This year, I was part of the Boston team participating in the Welcoming Communities Transatlantic Exchange (WCTE), an exchange program for practitioners from the United States and Germany who work with immigrants and refugees in their local communities. The program annually brings together over 40 individuals from nine communities to share best practices and innovative approaches at the local level, and this was the third and final year of the program. In May, German representatives from five cities and towns visited Washington D.C., Charlotte, Boston, and Anchorage. In Boston, our team - which included the Mayor’s Office of Immigrant Advancement (MOIA), Hyams Foundation, and the Refugee and Immigrant Assistance Center (RIAC) - brought our visitors to East Boston, Roxbury, and Dorchester. I was particularly excited to give our guests a tour of Chinatown, delving into the rich immigration history, the emergence of community organizations and leaders, and the current challenges Chinatown faces.
Three weeks ago, the Boston team flew across the Atlantic and embarked on a twelve-day journey in Germany to learn from our counterparts in Frankfurt, Hamburg, Bautzen, and Teltow-Flaeming, with a closing conference in Berlin. We met local government officials and nonprofit leaders who have worked hard since 2015 to provide housing, services, language courses, and job assistance to the unprecedented large number of newcomers who have landed in Germany in the last three years. We visited some of the new housing that had been built with incredible speed (to this Bostonian), and met with volunteers and newcomers and learned about their grassroots initiatives. Along the way, we also made friends with participants from the other U.S. cities and learned about their local work with immigrants and refugees.
One thing that struck me in Germany was that I did not hear the term “immigrant”. People mostly used the terms “refugees” and “migrants” to refer to the foreigners who had landed in Germany in the last three years, and sometimes “newcomers” was used as well. Germany does not have the long and rich history of immigration as the U.S., and people who we would call second- and third- generation immigrants in the U.S. are classified as having “migrant backgrounds” in Germany. Words do matter, and “refugees” and “migrants” evoke a sense of placelessness and impermanence. At the same time, it was heartening to see debates emerging in Germany about German identity and who is/can be a German, just as American society has expanded this concept to people being able to self-identify as African-American, Mexican-American, Vietnamese-American, and so forth. I was especially inspired by a Cameroonian-German woman and a Rwandan-German man I met, both of whom became elected officials in their respective towns and face racism and discrimination in their daily work. I think back to our city of Boston, where 6 of 13 city councilors are women of color, with Ayanna Pressley having just become a Congresswoman-elect.
Another concept that I struggled with during this exchange is “integration”. There are many passionate practitioners in Germany and the U.S. working hard to ensure that newcomers have access to the resources they need to settle in and thrive in their new communities. At the same time, the concept of German “integration” was telling in what Germany society believes necessary for it to continue to be a successful, cohesive whole. “Integration” above all means learning the German language – as we heard endlessly on this trip – and it was striking in contrast with the U.S. emphasis on providing multilingual access to people with Limited English Proficiency. On the positive side, integration also means accepting German and western values, including gender equality and LGBT rights.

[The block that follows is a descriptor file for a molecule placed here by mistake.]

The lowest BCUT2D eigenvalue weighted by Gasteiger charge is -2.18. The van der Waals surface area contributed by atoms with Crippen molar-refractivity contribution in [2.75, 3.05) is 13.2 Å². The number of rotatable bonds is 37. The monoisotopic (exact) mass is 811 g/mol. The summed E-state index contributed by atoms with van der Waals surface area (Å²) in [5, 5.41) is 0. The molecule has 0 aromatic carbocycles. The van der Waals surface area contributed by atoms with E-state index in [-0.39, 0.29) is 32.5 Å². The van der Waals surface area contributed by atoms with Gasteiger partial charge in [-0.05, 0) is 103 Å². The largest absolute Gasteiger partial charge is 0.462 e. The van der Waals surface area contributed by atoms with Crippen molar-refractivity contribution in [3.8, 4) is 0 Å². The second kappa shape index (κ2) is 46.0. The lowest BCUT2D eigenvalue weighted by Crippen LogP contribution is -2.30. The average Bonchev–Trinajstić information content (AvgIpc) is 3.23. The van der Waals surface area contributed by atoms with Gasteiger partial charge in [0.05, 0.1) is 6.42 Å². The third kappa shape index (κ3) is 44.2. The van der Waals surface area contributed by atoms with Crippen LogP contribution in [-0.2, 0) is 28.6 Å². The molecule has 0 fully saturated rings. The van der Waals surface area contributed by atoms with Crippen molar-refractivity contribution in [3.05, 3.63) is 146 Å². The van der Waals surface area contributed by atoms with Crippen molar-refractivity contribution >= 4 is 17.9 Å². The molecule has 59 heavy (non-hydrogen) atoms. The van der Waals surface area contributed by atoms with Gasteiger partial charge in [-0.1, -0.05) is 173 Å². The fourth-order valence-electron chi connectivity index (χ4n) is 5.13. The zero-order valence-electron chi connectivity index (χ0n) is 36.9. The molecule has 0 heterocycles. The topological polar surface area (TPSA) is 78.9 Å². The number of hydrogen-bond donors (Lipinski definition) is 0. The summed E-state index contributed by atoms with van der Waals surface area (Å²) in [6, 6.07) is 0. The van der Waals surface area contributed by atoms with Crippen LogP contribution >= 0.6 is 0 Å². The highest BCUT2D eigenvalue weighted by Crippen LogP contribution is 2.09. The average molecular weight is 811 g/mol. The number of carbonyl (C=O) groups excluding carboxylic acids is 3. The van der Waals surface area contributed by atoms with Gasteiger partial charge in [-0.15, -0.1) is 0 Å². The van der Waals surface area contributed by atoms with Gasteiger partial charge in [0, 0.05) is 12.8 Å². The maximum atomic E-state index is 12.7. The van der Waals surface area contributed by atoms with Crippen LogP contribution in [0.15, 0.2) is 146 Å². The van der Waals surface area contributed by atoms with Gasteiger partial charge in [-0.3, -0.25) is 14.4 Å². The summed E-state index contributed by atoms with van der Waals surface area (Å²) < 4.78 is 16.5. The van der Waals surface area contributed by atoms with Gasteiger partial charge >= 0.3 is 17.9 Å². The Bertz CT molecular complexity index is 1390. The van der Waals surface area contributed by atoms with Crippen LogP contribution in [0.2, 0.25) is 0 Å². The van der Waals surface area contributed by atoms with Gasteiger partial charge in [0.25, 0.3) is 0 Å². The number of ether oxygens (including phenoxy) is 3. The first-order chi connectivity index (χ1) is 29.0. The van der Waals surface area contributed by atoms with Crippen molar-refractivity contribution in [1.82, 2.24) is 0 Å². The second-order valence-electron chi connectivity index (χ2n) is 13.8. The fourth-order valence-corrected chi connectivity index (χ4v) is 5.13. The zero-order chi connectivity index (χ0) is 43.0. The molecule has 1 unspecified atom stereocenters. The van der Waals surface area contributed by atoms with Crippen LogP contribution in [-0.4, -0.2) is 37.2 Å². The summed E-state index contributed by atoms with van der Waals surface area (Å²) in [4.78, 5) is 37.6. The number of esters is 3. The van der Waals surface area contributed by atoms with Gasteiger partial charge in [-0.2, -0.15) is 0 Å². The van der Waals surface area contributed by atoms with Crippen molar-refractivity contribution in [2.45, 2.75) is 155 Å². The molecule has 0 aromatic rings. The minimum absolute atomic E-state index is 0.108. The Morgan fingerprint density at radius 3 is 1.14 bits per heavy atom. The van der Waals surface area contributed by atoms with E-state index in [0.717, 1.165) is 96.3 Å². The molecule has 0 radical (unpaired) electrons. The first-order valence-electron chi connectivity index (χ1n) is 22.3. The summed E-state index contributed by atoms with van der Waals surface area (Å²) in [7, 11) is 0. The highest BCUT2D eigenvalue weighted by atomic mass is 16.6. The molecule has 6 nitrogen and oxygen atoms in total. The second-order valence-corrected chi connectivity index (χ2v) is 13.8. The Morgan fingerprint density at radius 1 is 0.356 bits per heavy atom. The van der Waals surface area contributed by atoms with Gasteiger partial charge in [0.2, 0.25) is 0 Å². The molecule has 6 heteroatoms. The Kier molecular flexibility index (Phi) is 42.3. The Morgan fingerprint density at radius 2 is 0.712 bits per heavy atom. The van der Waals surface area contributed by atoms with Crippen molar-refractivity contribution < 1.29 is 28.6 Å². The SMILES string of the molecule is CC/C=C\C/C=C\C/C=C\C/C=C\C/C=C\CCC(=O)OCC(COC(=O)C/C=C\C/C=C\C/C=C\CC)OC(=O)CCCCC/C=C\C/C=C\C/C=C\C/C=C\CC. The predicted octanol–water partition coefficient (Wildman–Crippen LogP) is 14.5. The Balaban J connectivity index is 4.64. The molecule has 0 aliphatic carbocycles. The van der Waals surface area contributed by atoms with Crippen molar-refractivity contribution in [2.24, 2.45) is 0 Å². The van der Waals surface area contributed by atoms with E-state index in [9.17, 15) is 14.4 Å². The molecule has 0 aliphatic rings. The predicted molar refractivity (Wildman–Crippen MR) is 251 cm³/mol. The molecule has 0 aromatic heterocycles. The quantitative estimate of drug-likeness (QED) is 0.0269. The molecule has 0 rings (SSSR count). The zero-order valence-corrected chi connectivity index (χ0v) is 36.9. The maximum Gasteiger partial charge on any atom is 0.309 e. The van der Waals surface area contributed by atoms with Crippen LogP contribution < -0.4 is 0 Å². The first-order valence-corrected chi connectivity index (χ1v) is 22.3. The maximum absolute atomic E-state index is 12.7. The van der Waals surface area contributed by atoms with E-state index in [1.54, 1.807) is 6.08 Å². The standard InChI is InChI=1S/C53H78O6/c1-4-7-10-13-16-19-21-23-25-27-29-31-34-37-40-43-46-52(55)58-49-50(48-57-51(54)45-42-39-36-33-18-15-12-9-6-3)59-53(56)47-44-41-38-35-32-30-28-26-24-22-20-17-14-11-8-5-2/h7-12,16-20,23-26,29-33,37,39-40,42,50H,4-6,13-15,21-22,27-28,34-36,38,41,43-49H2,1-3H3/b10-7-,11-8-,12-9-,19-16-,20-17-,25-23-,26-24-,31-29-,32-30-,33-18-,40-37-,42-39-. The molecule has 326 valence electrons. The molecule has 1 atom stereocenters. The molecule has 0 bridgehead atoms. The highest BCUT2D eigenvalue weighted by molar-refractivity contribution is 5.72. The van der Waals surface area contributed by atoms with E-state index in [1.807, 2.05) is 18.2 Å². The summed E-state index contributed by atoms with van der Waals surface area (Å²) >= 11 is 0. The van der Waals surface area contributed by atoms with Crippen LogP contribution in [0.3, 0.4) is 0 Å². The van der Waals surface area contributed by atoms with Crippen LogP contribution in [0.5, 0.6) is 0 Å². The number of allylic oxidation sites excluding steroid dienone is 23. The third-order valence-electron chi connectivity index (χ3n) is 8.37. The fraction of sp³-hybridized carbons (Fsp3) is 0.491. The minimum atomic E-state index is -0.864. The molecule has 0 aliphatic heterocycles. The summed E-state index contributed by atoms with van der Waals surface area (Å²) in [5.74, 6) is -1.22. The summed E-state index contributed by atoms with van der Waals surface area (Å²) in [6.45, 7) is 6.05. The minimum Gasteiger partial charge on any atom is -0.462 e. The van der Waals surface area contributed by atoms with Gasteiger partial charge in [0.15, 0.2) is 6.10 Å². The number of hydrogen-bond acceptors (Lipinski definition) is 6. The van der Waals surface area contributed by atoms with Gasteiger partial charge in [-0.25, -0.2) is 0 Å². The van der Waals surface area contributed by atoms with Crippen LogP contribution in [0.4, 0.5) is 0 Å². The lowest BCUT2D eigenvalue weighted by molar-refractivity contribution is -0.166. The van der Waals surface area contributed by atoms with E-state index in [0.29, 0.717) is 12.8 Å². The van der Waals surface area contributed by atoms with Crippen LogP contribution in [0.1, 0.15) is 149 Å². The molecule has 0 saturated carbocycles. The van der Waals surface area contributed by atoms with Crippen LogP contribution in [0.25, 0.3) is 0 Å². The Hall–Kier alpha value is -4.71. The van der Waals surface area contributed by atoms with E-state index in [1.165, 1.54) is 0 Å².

At ACDC, because we work mostly with immigrants who have been in the U.S. longer, we emphasize “empowerment” and “resident leadership” and don’t think of our work through the “integration” lens. While it is important to make sure that municipal governments make their states, cities and towns as welcoming as possible to diverse populations, we believe the people impacted – immigrant and low-income residents – should have seats at the table where policy and funding decisions are being made, because they know best what their needs are and where gaps exist. We also believe that as benign as any institution is, no one in power willingly shares that or gives that up, and it is up to underrepresented groups to advocate for themselves. However, ACDC’s work in many ways IS about integrating immigrants – we connect our residents and constituents with the tools and resources so that they have access to mainstream systems of power and resources to thrive. We register immigrants to become voters and hold voter education workshops so that more of them have access to elected officials; we encourage residents and youth to turn out for community meetings and planning processes so that their voices are included; we work with immigrants on their credit scores and financial literacy to increase their financial well-being and achieve homeownership.
A final reflection – the most enduring and inspiring parts of this trip that have stayed with me are not the technical parts of the program, but the deep personal connections I made along the way. In our work, we sometimes become preoccupied with numbers, deadlines, and budgets – the everyday grind – and it can be easy to lose sight of the humanity of the people we work with. On this trip, we had opportunities to engage more deeply with some newcomers, which for me was an invaluable mental shift from discussing statistics and policies to humanizing the “migrant/refugee” issue, and seeing people not as helpless victims, but humans with the dignity and capacity to be change agents themselves.